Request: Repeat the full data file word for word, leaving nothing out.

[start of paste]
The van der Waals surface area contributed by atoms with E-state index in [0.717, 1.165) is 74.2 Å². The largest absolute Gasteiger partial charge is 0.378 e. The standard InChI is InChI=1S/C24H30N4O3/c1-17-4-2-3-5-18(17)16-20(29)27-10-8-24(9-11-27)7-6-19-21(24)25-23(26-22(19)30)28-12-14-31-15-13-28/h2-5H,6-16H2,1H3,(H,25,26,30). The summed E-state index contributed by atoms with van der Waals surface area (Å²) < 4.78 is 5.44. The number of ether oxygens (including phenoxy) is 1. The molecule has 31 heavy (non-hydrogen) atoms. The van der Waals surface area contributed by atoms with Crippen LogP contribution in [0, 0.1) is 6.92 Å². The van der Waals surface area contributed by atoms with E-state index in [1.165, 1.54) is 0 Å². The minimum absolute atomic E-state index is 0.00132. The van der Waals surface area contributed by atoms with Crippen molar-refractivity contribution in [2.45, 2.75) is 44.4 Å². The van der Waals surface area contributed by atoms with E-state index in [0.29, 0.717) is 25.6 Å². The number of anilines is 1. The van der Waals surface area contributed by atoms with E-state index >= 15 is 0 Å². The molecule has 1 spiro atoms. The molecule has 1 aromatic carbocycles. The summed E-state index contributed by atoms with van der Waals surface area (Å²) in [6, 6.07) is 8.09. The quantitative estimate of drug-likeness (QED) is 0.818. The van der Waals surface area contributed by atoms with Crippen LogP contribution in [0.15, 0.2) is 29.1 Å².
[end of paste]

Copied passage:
The van der Waals surface area contributed by atoms with E-state index in [0.717, 1.165) is 74.2 Å². The largest absolute Gasteiger partial charge is 0.378 e. The standard InChI is InChI=1S/C24H30N4O3/c1-17-4-2-3-5-18(17)16-20(29)27-10-8-24(9-11-27)7-6-19-21(24)25-23(26-22(19)30)28-12-14-31-15-13-28/h2-5H,6-16H2,1H3,(H,25,26,30). The summed E-state index contributed by atoms with van der Waals surface area (Å²) < 4.78 is 5.44. The number of ether oxygens (including phenoxy) is 1. The molecule has 31 heavy (non-hydrogen) atoms. The van der Waals surface area contributed by atoms with Crippen LogP contribution in [0, 0.1) is 6.92 Å². The van der Waals surface area contributed by atoms with E-state index in [1.165, 1.54) is 0 Å². The minimum absolute atomic E-state index is 0.00132. The van der Waals surface area contributed by atoms with Crippen molar-refractivity contribution in [2.45, 2.75) is 44.4 Å². The van der Waals surface area contributed by atoms with E-state index in [0.29, 0.717) is 25.6 Å². The number of anilines is 1. The van der Waals surface area contributed by atoms with E-state index >= 15 is 0 Å². The molecule has 1 spiro atoms. The molecule has 1 aromatic carbocycles. The summed E-state index contributed by atoms with van der Waals surface area (Å²) in [6, 6.07) is 8.09. The quantitative estimate of drug-likeness (QED) is 0.818. The van der Waals surface area contributed by atoms with Crippen LogP contribution in [0.15, 0.2) is 29.1 Å².